Introduction: Scrap Ends Table

It might be hard to believe, but this attractive end grain table was made almost entirely with scrap wood. It looks amazing and is easy to make as it doesn't matter the size or of the scrap wood you use, or that you aren't precise with your cuts.

The only parts of this project I bought were a 3' section of walnut post and felt pads for the bottom of the feet, the rest was all leftover wood. Making an end grain table from your own scrap wood pile is not only a great reuse, but gives any nice wood scraps you have a new life.

Here's how I made it.


Step 1: Scrap Wood

We have a full wood shop at my work, with loads of people making all kinds of things. We have a "leftovers" bin where larger pieces of wood can be stored and are free for anyone to use. Some of the wood in there are really nice, but usually too small to do anything useful with.

With the exception of the walnut corner/leg pieces, this end table was made from salvaged wood from the leftover bin or the garbage. I used a combination of softwood and hardwood, and think I lucked upon some exotic wood, too!

There were bits from old furniture, weird edge bits, and off-cuts from projects that didn't work out. Some wood looked brand new and some looked like it had seen better days - all was fair game to be included in this table.

Step 2: Square and Cut to Size

This table used a lot of wood. Before we can get started we'll need to prepare each piece to make the assembly much easier.

Each piece of scrap wood was squared up using the planer and table saw, and the larger scraps were cut in to multiple pieces and down to more manageable dimensions. Knowing I wanted an irregular height bottom to my table I deliberately chopped any similar length pieces to have different lengths. Those cut offs were also saved and used.

Since most of the wood doesn't have a common dimension we're going to have lots of gaps, you're going to need thin pieces of scrap wood, too. Save all your cut-offs, chances are you can use them to fill in gaps later.

Step 3: Corner Legs

I had a really nice piece of walnut that I bought and thought it would be perfect in this project.

Marking the center on the end I bisected the piece on the table saw, then ripped the two halves in half again creating 4 equally square legs. Using a table saw sled I squared the ends.

Step 4: Planning Arrangement

Once I had my wood squared I roughly arranged them by length. This table is built upside down, so you'll need a flat work surface to assemble the pieces. Before any gluing I arranged the cut wood vertically to get get an idea of placement.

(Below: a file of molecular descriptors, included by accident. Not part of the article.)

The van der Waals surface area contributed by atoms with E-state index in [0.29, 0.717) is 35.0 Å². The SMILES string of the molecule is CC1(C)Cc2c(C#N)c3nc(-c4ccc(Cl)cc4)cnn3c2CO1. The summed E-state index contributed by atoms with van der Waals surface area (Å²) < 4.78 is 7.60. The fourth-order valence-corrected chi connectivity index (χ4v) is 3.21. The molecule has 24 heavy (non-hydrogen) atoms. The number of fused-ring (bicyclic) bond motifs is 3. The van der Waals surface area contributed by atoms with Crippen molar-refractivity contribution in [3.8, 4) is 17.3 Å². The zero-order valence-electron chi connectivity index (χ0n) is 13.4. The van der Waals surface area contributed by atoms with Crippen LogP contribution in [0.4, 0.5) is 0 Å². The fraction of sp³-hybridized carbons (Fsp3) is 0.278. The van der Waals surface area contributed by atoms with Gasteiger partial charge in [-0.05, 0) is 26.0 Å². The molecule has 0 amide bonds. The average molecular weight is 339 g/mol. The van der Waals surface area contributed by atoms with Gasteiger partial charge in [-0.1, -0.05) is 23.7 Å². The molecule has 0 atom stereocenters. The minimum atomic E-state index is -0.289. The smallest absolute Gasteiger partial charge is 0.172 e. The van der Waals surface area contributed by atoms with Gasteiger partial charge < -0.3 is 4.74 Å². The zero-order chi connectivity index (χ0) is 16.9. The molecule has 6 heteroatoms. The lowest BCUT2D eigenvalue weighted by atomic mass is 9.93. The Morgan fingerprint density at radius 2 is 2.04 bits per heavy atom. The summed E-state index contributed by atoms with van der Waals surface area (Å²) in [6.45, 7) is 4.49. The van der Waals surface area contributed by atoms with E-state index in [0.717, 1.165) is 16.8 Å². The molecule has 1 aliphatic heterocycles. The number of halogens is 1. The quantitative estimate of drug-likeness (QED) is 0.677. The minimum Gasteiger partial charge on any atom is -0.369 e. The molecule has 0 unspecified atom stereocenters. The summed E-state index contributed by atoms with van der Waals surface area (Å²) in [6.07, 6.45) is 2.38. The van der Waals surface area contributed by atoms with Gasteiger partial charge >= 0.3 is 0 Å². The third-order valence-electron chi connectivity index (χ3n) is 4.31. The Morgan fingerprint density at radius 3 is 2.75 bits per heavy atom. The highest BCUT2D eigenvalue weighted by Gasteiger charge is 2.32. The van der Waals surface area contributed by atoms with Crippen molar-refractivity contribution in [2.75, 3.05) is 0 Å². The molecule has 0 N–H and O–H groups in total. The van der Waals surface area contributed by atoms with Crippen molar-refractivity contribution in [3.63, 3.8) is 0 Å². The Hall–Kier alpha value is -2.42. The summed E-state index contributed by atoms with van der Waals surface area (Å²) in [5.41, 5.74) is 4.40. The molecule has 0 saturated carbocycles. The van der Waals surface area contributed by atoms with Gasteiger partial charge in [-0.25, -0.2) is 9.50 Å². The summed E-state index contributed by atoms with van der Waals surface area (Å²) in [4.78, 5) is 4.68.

It was here I realized that I could cut most of the pieces and create more surface area from the cut-offs. I went for a design that had longer pieces in the center and shorter pieces closer to the edges.

Step 5: Edge Glue Up

Before starting any gluing, my work surface was covered with paper. Since this table is constructed upside down I knew that a lot of glue would drip from between the pieces, and I didn't want to glue my table to the table.

I planned my table surface to be 16" square, so I made a template from a straight piece of wood that was marked at 16". The walnut legs were clamped (not glued) to the template at the 16" mark to make the boundary, then scrap wood was glued to fill the space between the clamped legs using the template as a guide to keep the edge straight. Allow glue to dry completely. Repeat this process for each side of the table to create the table perimeter.

Step 6: Interior Assembly

After the perimeter of the table is constructed and the glue has dried we can focus on building up the interior. Starting with shorter pieces closer to the edges, wood scraps were glued to the the perimeter working inwards. I paid attention to wood height and tried to space out similar types of wood.

Fill entire interior of table with scrap wood, you may have to reconfigure some of the pieces as you go along to create the best arrangement based on your scraps. I used clamps to keep the perimeter stable while I built the interior.

When I couldn't get any more wood into the interior I let the glue dry overnight.

Step 7: Flip Over

Once the glue has dried completely the table was flipped over and the protective paper was peeled off. Despite my best efforts to fill the table with wood there are plenty of gaps, we'll fill these in with thin scrap wood, this time with the table right side up.

Step 8: Fill Gaps

With the table standing upright, fill in the gaps with more scrap wood. An easy way I found was to give small scraps a slight taper, allowing the tapered end to be inserted into the gap with a bit of glue to act as a plug.

Once all gaps were filled the glue was allowed to dry completely. The plug ends were then trimmed with a coping saw.

Step 9: Router Top - Make Level Edging

Though the table was constructed on a flat surface, and it looks flat, there's a lot of variation on the surface. We'll router the top to make a flat and level top, this is easier and produces better results than just trying to sand the top down.

To router the top we'll need to set up a level edge for the router to float on. I started by measuring from the ground 24" inches, then nailed a straight board level to one side. I repeated this on the opposite side to create level and parallel rails for the router to ride along.